the reason why it still continues is because big labels still haven’t
been confronted by an opponent strong enough for a bare-knuckle showdown
in court. “These are big com­panies with resources, unlike small music
channels like us, who often do not engage in fightback,” says
Lalitharam.



….
The need perhaps is for small cha­nnels to come together and fight as
a group. At stake is the survival of a relatively niche space like
Carnatic music on YouTube.

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[ref. Wiki] Kakarla Tyagabrahmam (May 4, 1767 – January 6, 1847), colloquially known as Tyāgarāju or Tyāgayya in Telugu, Tyāgarājar in Tamil, was one of the greatest composers of Carnatic music or Indian classical music.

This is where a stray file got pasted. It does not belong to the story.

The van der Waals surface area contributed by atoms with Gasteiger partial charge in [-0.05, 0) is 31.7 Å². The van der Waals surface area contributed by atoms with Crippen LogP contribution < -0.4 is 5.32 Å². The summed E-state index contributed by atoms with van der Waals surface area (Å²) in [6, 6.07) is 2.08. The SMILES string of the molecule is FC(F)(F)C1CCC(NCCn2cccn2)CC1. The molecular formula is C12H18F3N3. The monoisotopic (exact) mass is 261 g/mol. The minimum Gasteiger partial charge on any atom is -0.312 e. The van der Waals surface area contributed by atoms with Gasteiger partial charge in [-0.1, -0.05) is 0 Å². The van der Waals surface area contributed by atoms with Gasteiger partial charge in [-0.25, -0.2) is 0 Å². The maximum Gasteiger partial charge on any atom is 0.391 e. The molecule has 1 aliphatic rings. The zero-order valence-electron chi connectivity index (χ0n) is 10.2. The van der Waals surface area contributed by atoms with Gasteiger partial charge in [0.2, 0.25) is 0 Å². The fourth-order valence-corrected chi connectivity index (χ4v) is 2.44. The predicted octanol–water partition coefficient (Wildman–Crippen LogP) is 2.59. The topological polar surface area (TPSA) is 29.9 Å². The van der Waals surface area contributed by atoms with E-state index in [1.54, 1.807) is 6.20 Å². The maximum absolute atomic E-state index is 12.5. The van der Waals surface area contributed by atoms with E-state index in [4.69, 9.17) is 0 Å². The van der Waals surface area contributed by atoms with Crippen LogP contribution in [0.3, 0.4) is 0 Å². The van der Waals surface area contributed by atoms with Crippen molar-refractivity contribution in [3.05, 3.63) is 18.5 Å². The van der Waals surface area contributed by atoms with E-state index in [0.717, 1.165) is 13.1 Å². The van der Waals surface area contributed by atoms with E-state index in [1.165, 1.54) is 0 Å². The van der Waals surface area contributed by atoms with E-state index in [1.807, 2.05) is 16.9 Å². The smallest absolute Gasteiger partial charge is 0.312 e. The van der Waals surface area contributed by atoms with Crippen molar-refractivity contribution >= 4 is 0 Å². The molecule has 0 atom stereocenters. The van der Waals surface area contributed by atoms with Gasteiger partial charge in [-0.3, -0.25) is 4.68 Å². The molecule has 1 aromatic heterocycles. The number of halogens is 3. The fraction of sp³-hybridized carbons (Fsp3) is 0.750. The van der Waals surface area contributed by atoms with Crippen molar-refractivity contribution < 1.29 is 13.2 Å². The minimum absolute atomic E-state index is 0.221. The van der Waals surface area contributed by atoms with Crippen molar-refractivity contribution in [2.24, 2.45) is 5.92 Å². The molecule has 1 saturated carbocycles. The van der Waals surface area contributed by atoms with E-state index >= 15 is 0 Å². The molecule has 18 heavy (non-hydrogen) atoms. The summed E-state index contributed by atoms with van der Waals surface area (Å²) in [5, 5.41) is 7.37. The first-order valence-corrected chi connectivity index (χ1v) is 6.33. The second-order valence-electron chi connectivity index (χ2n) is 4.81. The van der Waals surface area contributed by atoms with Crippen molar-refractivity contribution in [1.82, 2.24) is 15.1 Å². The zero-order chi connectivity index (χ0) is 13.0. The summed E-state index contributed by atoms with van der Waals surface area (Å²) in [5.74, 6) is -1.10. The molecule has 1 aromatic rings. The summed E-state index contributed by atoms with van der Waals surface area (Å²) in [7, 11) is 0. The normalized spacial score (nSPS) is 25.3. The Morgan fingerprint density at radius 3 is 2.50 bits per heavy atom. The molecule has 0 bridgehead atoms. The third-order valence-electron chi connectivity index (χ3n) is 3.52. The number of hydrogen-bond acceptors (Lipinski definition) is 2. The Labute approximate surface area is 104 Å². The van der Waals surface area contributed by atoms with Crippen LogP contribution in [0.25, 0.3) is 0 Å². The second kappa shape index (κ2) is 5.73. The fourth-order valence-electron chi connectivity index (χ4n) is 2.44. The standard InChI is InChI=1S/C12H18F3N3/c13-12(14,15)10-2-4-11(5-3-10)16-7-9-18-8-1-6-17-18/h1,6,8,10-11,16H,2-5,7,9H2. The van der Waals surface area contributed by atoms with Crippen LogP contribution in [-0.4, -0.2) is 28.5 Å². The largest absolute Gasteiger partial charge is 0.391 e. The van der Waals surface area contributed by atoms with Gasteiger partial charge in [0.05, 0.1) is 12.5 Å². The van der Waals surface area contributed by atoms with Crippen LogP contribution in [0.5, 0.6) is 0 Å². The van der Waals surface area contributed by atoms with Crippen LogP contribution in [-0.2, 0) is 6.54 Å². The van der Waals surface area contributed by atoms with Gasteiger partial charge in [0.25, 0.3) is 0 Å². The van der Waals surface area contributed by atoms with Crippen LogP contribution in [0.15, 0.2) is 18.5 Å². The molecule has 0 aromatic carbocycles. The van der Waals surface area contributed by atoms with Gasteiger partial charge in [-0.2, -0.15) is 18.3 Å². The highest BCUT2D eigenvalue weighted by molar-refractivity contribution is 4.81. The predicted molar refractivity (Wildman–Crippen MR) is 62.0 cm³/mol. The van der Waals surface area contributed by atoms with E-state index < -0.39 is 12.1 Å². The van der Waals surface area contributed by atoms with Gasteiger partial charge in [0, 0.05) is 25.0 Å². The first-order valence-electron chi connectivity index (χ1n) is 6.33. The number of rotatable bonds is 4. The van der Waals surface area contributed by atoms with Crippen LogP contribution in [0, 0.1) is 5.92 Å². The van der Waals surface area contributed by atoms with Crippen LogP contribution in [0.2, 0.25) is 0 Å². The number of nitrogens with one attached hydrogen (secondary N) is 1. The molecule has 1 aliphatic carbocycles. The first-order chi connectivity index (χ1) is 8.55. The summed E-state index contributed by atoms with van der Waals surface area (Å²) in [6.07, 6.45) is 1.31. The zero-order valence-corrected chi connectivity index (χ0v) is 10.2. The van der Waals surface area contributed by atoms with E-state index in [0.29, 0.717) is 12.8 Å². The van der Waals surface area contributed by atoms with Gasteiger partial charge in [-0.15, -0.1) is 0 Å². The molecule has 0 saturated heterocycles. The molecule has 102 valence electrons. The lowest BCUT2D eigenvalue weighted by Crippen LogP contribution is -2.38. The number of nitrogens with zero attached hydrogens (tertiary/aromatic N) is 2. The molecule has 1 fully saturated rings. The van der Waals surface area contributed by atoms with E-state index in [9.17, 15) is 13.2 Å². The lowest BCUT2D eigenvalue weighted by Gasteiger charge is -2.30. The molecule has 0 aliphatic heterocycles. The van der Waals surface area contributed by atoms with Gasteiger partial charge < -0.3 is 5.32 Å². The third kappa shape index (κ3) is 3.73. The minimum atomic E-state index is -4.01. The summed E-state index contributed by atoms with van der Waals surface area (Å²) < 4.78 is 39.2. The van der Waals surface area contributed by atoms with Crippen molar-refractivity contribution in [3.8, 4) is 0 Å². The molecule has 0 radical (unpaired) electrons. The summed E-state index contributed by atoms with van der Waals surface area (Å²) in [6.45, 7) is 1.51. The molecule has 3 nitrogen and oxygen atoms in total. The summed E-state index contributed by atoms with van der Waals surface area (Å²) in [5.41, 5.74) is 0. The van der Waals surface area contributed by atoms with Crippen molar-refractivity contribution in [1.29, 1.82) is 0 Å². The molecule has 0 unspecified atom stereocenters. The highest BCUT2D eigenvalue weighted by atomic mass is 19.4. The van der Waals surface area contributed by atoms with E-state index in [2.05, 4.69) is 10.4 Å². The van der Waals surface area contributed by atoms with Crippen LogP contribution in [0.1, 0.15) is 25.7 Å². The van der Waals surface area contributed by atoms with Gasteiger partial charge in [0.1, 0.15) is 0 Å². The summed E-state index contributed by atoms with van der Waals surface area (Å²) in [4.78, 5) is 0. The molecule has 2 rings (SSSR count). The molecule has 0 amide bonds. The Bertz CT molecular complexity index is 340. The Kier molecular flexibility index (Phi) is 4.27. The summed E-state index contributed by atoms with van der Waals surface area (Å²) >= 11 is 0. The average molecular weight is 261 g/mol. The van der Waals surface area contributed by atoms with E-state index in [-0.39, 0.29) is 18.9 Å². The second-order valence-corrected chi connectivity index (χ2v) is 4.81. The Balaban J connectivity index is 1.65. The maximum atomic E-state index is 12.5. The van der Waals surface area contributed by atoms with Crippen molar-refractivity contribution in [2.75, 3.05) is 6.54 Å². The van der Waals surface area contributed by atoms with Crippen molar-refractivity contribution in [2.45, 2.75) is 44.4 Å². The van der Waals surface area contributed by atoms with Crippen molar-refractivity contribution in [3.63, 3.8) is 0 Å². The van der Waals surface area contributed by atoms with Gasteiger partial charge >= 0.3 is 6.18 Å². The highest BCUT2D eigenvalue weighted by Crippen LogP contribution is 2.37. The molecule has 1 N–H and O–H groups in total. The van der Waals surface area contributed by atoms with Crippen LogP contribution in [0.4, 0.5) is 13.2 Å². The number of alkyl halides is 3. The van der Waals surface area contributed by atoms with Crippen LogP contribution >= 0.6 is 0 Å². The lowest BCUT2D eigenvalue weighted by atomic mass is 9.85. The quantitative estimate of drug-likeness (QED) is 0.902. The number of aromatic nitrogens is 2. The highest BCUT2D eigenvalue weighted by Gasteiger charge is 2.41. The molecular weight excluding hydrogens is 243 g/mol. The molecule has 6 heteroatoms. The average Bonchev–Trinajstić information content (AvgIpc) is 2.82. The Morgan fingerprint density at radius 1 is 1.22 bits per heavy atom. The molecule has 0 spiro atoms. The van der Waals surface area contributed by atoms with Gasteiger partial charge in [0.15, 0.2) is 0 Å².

He was a prolific composer and highly influential in the development of the classical music tradition. Tyagaraja composed thousands of devotional compositions, most in praise of Lord Rama, many of which remain popular today. Of special mention are five of his compositions called the Pancharatna Kirtis (English: “five gems”), which are often sung in programs in his honor.

Tyāgarāja began his musical training under Sonti Venkata Ramanayya,
a music scholar, at an early age. He regarded music as a way to
experience God’s love. His objective while practicing music was purely
devotional, as opposed to focusing on the technicalities of classical
music.  

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He also showed a flair for composing music and, in his teens,
composed his first song, “Namo Namo Raghavayya”, in the Desika Todi ragam and inscribed it on the walls of the house.